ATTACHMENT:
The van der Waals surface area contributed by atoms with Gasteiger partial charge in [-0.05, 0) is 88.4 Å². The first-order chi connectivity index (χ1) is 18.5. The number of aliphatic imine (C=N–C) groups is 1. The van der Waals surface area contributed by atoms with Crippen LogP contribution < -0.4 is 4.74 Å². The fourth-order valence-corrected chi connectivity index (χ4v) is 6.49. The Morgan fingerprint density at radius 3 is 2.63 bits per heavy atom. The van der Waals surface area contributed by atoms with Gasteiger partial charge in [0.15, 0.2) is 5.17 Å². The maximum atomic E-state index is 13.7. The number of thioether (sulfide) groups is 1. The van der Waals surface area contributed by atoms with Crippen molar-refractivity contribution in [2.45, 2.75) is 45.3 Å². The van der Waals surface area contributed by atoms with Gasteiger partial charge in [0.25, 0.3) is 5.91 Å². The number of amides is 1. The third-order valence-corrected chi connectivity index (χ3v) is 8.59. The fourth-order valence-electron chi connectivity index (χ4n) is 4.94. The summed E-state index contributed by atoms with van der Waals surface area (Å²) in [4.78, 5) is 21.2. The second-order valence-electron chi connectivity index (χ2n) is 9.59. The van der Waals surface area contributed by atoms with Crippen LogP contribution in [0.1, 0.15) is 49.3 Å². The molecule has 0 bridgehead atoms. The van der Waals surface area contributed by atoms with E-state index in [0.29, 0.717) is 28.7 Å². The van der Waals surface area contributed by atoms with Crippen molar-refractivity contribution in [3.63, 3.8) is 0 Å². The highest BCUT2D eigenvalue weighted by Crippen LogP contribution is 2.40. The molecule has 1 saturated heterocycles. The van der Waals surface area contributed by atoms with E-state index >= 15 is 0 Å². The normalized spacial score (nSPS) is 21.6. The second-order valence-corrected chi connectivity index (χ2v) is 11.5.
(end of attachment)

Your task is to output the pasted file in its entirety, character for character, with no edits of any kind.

The van der Waals surface area contributed by atoms with Gasteiger partial charge in [-0.05, 0) is 88.4 Å². The first-order chi connectivity index (χ1) is 18.5. The number of aliphatic imine (C=N–C) groups is 1. The van der Waals surface area contributed by atoms with Crippen LogP contribution < -0.4 is 4.74 Å². The fourth-order valence-corrected chi connectivity index (χ4v) is 6.49. The Morgan fingerprint density at radius 3 is 2.63 bits per heavy atom. The van der Waals surface area contributed by atoms with Gasteiger partial charge in [0.15, 0.2) is 5.17 Å². The maximum atomic E-state index is 13.7. The number of thioether (sulfide) groups is 1. The van der Waals surface area contributed by atoms with Crippen molar-refractivity contribution in [2.45, 2.75) is 45.3 Å². The van der Waals surface area contributed by atoms with Gasteiger partial charge in [0.25, 0.3) is 5.91 Å². The number of amides is 1. The third-order valence-corrected chi connectivity index (χ3v) is 8.59. The fourth-order valence-electron chi connectivity index (χ4n) is 4.94. The summed E-state index contributed by atoms with van der Waals surface area (Å²) in [4.78, 5) is 21.2. The second-order valence-electron chi connectivity index (χ2n) is 9.59. The van der Waals surface area contributed by atoms with Crippen LogP contribution in [0.1, 0.15) is 49.3 Å². The molecule has 0 bridgehead atoms. The van der Waals surface area contributed by atoms with E-state index in [0.29, 0.717) is 28.7 Å². The van der Waals surface area contributed by atoms with Crippen molar-refractivity contribution in [3.63, 3.8) is 0 Å². The highest BCUT2D eigenvalue weighted by Crippen LogP contribution is 2.40. The molecule has 1 saturated heterocycles. The van der Waals surface area contributed by atoms with E-state index >= 15 is 0 Å². The normalized spacial score (nSPS) is 21.6. The second-order valence-corrected chi connectivity index (χ2v) is 11.5.